French meetings: Eight things you need to know

A recent study found French managers spend on average 16 years of their lives holed up in meetings. So given that you could face such a lengthy period of your expat life in a French 'reunion' here's a guide on everything you need to know about meetings in France.

French meetings: Eight things you need to know
French meetings don't have to be endless and confusing. Photo: Mads Nissen/AFP

If you have been stuck in a meeting in France for so long that you considered digging an escape tunnel, there are a few things that you should know before you reach for the shovel.

Yes they tend to go on longer than an average French lunch break, yes every point seems to have to be discussed over and over again and then once more, and it may feel like everyone must have a say.

But there is no reason to stress about all this. You are simply experiencing one of the more acute differences in Anglo/French working culture. 

The good news is that you can take a few simple steps or to prepare yourself in order to avoid a meltdown or at least to stop you making unfortunate faux pas that may insult your colleagues or hosts.

The bad news of course is that you are still going to have to attend meetings in Fraace. 

We spoke to Franco-American business consultant James Dillon and Anoine Dorin a marketing manager at French online meeting consultants Perfony to put together a series of tips to help you know what to expect and how to get through a typical French meeting.

Dillon sums up the essence and importance of French meetings is one precise point. “The meetings can go on and on, especially if it's more of a traditional company,” he told The Local. “Time is important, but relationships are what really matter.”

1. ‘Get to the point’ is the ultimate cultural insult in a French meeting

The French may seem to spend an excessive amount of time in meetings introducing how a project started and its subsequent phases, but to them the explanation is crucial. They believe the background is essential to decision making. To rush through the details is to offend the speaker. “How can you discuss business when you don't know the context?” Dillon says. “You have just demonstrated the worst stereotype French people have about Americans.”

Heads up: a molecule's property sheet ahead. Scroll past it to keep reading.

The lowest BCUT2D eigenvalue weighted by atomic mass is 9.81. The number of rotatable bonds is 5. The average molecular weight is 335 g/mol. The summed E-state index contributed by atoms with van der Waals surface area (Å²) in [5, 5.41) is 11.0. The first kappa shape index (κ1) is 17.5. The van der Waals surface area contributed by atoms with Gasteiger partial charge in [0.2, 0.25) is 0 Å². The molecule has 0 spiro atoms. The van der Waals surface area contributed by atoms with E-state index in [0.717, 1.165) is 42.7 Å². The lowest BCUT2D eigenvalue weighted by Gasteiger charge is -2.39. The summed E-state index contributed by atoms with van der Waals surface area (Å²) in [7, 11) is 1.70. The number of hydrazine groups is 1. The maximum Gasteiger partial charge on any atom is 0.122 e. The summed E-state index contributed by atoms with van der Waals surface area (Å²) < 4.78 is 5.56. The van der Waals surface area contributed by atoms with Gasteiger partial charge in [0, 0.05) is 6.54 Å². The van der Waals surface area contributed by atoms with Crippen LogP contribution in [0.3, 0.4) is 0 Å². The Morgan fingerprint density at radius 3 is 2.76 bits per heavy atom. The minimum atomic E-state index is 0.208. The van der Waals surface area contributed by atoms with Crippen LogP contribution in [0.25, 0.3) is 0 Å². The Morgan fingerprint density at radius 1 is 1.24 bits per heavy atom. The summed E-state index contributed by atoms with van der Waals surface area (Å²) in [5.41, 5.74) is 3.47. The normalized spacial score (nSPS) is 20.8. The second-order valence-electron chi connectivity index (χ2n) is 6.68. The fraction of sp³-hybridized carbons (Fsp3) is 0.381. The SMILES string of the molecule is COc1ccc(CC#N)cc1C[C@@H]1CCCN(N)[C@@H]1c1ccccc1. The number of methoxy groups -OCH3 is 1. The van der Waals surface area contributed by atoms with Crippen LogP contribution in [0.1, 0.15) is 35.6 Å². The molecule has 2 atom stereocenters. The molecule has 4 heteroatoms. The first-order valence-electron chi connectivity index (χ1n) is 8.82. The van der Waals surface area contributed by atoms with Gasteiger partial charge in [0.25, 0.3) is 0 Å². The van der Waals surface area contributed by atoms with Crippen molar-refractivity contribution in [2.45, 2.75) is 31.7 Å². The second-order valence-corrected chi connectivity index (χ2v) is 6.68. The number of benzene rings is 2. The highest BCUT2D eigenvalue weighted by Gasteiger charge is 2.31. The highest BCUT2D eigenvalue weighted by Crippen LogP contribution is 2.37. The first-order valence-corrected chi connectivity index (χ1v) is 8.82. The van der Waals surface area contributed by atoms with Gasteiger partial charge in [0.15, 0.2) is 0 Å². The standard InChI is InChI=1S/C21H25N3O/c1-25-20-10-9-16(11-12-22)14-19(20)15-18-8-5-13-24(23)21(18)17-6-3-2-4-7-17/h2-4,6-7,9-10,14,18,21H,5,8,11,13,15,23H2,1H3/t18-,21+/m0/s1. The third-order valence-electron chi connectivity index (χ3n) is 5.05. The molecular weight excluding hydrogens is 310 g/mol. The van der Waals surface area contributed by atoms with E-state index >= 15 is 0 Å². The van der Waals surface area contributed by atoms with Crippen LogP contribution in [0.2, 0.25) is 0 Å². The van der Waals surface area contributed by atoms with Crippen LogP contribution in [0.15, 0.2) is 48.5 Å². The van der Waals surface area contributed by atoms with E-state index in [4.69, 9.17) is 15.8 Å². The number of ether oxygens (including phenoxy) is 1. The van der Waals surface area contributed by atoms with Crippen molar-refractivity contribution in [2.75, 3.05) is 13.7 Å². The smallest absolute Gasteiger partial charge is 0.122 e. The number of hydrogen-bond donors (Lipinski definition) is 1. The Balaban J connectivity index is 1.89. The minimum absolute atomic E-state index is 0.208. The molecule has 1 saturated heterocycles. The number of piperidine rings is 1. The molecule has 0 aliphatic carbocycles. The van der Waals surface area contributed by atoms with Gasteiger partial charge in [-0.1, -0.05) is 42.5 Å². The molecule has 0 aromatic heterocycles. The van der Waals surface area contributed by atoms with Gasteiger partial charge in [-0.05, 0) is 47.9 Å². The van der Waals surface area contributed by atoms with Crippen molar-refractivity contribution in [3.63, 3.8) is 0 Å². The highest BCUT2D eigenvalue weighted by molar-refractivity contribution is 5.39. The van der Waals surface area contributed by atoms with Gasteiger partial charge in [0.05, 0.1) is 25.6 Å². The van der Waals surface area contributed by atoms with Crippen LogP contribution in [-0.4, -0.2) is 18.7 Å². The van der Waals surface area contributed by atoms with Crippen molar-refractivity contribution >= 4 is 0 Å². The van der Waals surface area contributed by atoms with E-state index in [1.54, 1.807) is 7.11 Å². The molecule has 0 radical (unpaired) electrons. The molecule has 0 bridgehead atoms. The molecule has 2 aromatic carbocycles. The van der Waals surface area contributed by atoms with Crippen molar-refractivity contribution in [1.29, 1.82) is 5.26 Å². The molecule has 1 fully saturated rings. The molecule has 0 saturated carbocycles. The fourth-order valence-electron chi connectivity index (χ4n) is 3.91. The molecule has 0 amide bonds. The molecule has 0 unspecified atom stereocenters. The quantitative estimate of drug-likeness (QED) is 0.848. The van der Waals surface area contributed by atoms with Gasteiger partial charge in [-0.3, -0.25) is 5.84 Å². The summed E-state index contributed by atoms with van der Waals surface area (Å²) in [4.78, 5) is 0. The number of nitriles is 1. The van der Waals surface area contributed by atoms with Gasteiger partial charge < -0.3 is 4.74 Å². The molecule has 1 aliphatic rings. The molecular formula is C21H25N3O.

2. It’s OK if everyone is late

The meeting is not going to start, or for that matter, end on time. So you should give yourself some scheduling flexibility. Trying to rush the meeting will mean skipping parts or short changing the participants, which could be seen as rude. Besides, the French don't like being in meetings forever either. In fact they have coined the term “reunionite”, which basically means “meeting-itis” to describe their dislike ofthe ritual  Antoine Dorin, marketing manager at online meeting management company Perfony, told The Local.

“I think you have the same thing in the United States. There are people in Silicon Valley that are trying to do away with them completely,” he said. “We just think the time could be used a little more wisely.”  

3. The preliminaries are important

 The French will take time before getting to business to talk about who is in charge of what and who is who. This is not wasted time. Pay attention to where the centres of power lie in order to avoid offending or embarrassing your French counterparts. It may seem obvious as looking at the arrows on a flow chart, but the true politics of a company are vastly more complex.

4. Beautiful concepts are valued

For French managers it’s more valued to come up with a beautiful, perfect concept in a meeting than a plan to make money. They may look to the Anglos, who have a reputation in France for asking tough questions, to dig into the practical questions. Your French counterparts may defer to you on these matters. 

Looking for a job in France? Consult The Local's job section here.

5. They like analysis, not action

At a typical meeting in France you will see a love of discussing a problem or question at great length on display. However, the French aren’t huge fans of deciding how to get their idea to the next step. “The verb ‘to do’ is not as important as the verb ‘to be,’” said Dillon. “It sounds funny, but it's true.”

6. Things are changing 

Some French computer engineers have adopted meetings where everyone stands, instead of sits, in an effort to keep the gatherings short. Also, younger folks are bringing their iPads and smart phones to meetings and may fire off emails during a lull in the action. Their older, more traditional colleagues see this as disrespectful and it is a source of friction, Dillon says.

7. English is a foreign language

A charming and intelligent Frenchman can go monosyllabic during a meeting in English. It is important to remember you may not be seeing all of a person because they are afraid they look ridiculous when speaking English. “I’ve seen people lose a job because of this issue,” Dillon said. “It's a real problem.” So make the effort to speak French or at least speak English clearly.

8. Not everyone will speak up

In more traditional or larger French companies people may be afraid to offer up their ideas during a meeting. Whether as a means to save face or not offend a superior or ally, some workers will simply clam up. It can be useful to network with people before or after meetings to get a broader perspective.